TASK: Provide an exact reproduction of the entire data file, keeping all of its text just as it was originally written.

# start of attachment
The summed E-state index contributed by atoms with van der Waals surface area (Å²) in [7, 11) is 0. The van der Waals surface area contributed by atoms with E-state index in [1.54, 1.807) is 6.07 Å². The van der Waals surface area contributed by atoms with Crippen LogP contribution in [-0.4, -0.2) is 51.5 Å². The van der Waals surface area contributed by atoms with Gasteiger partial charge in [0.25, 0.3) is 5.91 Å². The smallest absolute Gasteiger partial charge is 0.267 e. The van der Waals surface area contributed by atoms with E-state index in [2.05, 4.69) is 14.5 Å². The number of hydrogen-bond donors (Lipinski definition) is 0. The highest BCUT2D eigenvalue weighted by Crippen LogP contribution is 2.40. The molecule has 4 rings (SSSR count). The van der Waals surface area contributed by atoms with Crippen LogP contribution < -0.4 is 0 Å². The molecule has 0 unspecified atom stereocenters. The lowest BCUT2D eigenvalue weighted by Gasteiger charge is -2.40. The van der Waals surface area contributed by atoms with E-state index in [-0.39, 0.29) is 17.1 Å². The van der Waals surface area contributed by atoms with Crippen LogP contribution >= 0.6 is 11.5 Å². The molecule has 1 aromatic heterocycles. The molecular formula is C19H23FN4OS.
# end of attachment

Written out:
The summed E-state index contributed by atoms with van der Waals surface area (Å²) in [7, 11) is 0. The van der Waals surface area contributed by atoms with E-state index in [1.54, 1.807) is 6.07 Å². The van der Waals surface area contributed by atoms with Crippen LogP contribution in [-0.4, -0.2) is 51.5 Å². The van der Waals surface area contributed by atoms with Gasteiger partial charge in [0.25, 0.3) is 5.91 Å². The smallest absolute Gasteiger partial charge is 0.267 e. The van der Waals surface area contributed by atoms with E-state index in [2.05, 4.69) is 14.5 Å². The number of hydrogen-bond donors (Lipinski definition) is 0. The highest BCUT2D eigenvalue weighted by Crippen LogP contribution is 2.40. The molecule has 4 rings (SSSR count). The van der Waals surface area contributed by atoms with Crippen LogP contribution < -0.4 is 0 Å². The molecule has 0 unspecified atom stereocenters. The lowest BCUT2D eigenvalue weighted by Gasteiger charge is -2.40. The van der Waals surface area contributed by atoms with E-state index in [-0.39, 0.29) is 17.1 Å². The van der Waals surface area contributed by atoms with Crippen LogP contribution >= 0.6 is 11.5 Å². The molecule has 1 aromatic heterocycles. The molecular formula is C19H23FN4OS.